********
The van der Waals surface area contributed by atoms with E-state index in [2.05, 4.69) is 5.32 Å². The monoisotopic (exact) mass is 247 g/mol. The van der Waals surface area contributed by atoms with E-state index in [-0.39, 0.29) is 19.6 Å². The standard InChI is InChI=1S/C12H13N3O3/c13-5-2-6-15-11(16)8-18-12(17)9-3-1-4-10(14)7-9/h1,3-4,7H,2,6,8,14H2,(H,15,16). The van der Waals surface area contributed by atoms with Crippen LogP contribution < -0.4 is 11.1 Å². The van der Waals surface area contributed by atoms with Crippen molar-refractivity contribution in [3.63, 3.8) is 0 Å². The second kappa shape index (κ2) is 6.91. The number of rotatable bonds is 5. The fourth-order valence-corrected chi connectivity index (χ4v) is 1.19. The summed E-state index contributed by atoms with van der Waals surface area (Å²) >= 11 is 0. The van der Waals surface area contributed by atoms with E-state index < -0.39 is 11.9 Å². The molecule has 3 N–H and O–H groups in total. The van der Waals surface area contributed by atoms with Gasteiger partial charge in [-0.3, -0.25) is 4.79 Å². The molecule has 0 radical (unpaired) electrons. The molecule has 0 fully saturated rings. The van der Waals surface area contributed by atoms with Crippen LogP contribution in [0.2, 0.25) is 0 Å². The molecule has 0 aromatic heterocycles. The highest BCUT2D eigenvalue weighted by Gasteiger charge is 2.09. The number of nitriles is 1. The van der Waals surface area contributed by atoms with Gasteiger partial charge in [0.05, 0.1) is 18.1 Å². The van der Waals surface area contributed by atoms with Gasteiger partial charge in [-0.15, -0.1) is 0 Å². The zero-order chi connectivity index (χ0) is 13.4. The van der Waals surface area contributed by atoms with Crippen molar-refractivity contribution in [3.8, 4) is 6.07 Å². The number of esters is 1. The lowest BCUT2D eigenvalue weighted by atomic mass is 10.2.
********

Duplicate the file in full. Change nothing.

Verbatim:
The van der Waals surface area contributed by atoms with E-state index in [2.05, 4.69) is 5.32 Å². The monoisotopic (exact) mass is 247 g/mol. The van der Waals surface area contributed by atoms with E-state index in [-0.39, 0.29) is 19.6 Å². The standard InChI is InChI=1S/C12H13N3O3/c13-5-2-6-15-11(16)8-18-12(17)9-3-1-4-10(14)7-9/h1,3-4,7H,2,6,8,14H2,(H,15,16). The van der Waals surface area contributed by atoms with Crippen LogP contribution < -0.4 is 11.1 Å². The van der Waals surface area contributed by atoms with Crippen molar-refractivity contribution in [3.63, 3.8) is 0 Å². The second kappa shape index (κ2) is 6.91. The number of rotatable bonds is 5. The fourth-order valence-corrected chi connectivity index (χ4v) is 1.19. The summed E-state index contributed by atoms with van der Waals surface area (Å²) >= 11 is 0. The van der Waals surface area contributed by atoms with E-state index < -0.39 is 11.9 Å². The molecule has 3 N–H and O–H groups in total. The van der Waals surface area contributed by atoms with Gasteiger partial charge in [-0.3, -0.25) is 4.79 Å². The molecule has 0 radical (unpaired) electrons. The molecule has 0 fully saturated rings. The van der Waals surface area contributed by atoms with Crippen LogP contribution in [0.2, 0.25) is 0 Å². The molecule has 0 aromatic heterocycles. The highest BCUT2D eigenvalue weighted by Gasteiger charge is 2.09. The number of nitriles is 1. The van der Waals surface area contributed by atoms with Gasteiger partial charge in [0.05, 0.1) is 18.1 Å². The van der Waals surface area contributed by atoms with Gasteiger partial charge in [-0.15, -0.1) is 0 Å². The zero-order chi connectivity index (χ0) is 13.4. The van der Waals surface area contributed by atoms with Crippen molar-refractivity contribution in [3.8, 4) is 6.07 Å². The number of esters is 1. The lowest BCUT2D eigenvalue weighted by atomic mass is 10.2.